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, 130 (36), 11878-9

Lytic Transglycosylase MltB of Escherichia Coli and Its Role in Recycling of Peptidoglycan Strands of Bacterial Cell Wall

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Lytic Transglycosylase MltB of Escherichia Coli and Its Role in Recycling of Peptidoglycan Strands of Bacterial Cell Wall

Maxim Suvorov et al. J Am Chem Soc.

Abstract

The cell wall is an indispensable structure for the survival of bacteria and a target for antibiotics. Peptidoglycan is the major constituent of the cell wall, which is comprised of backbone repeats of N-acetylglucosamine (NAG) and N-acetylmuramic acid (NAM). A peptide stem is appended to the NAM unit, which in turn experiences cross-linking with a peptide from another peptidoglycan in the final steps of cell wall assembly. In the normal course of bacterial growth, as much as 60% of the parental cell wall is recycled, a process that is not fully understood. A polymeric cell wall is fragmented by the family of lytic transglycosylases, and certain key fragments are transported to the cytoplasm for recycling. The genes for the six known lytic transglycosylases of Escherichia coli were cloned, and the enzymes were purified in this study. It is shown that MltB is the only lytic transglycosylase to turn over a synthetic peptidoglycan fragment of two NAG-NAM repeats; hence this enzyme is likely to be the lytic transglycosylase responsible for processing of shorter peptidoglycan strands. Lytic transglycosylases have been proposed to go through an oxocarbenium species that would trap the 6-hydroxyl moiety of the glucosamine residue of muramic acid to generate the so-called 1,6-anhydromuramyl moiety. It is documented herein by characterization of the products of turnover that this process takes place to the total exclusion of the entrapment of a water molecule by the reactive intermediary oxocarbenium species. Furthermore, turnover of the E. coli sacculus (whole cell wall) by MltB was characterized. It is documented that each MltB molecule is able to process the cell wall 14000 times in the course of a single doubling time for E. coli.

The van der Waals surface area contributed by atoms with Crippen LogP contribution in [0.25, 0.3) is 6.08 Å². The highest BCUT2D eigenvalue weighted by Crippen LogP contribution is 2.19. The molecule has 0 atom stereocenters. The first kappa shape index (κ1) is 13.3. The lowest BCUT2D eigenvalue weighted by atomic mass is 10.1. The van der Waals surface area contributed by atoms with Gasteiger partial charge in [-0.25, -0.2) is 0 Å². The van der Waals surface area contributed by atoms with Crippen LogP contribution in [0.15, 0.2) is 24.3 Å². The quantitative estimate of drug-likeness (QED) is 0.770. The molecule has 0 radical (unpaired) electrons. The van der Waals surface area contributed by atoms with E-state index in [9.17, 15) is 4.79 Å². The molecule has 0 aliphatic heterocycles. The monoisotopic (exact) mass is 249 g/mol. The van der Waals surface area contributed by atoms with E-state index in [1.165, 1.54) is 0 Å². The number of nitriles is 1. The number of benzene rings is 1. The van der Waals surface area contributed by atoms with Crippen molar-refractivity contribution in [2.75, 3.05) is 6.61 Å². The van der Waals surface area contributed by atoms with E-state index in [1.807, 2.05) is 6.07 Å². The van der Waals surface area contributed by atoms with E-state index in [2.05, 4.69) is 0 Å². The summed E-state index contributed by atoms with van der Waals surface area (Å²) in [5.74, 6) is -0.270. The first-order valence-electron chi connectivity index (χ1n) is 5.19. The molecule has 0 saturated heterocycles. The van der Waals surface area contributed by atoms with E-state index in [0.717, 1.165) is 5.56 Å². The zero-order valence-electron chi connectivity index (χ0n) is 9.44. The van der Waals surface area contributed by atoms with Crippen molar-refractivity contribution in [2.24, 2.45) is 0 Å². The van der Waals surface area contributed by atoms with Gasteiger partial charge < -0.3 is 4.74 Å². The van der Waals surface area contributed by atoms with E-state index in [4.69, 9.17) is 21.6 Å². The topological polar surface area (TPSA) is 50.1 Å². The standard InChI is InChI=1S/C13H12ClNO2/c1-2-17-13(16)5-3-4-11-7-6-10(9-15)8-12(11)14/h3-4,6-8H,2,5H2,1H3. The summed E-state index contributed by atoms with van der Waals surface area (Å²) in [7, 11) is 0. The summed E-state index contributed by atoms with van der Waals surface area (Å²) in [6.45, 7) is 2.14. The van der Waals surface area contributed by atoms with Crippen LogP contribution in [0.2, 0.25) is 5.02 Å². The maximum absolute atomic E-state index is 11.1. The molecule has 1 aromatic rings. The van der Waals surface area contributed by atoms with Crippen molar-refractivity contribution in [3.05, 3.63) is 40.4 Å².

Figures

Figure 1
Figure 1
Functions of transglycosylases and transpeptidases in assembly of cell wall starting from lipid II, and its fragmentation by lytic transglycosylases. The minimal fragmented product is internalized by AmpG for recycling.
Figure 2
Figure 2
Degradation of synthetic peptidoglycan 1 by MltB.
Figure 3
Figure 3
Products of sacculus fragmentation by the action of MltB and the structure assignment by ESI-MS.

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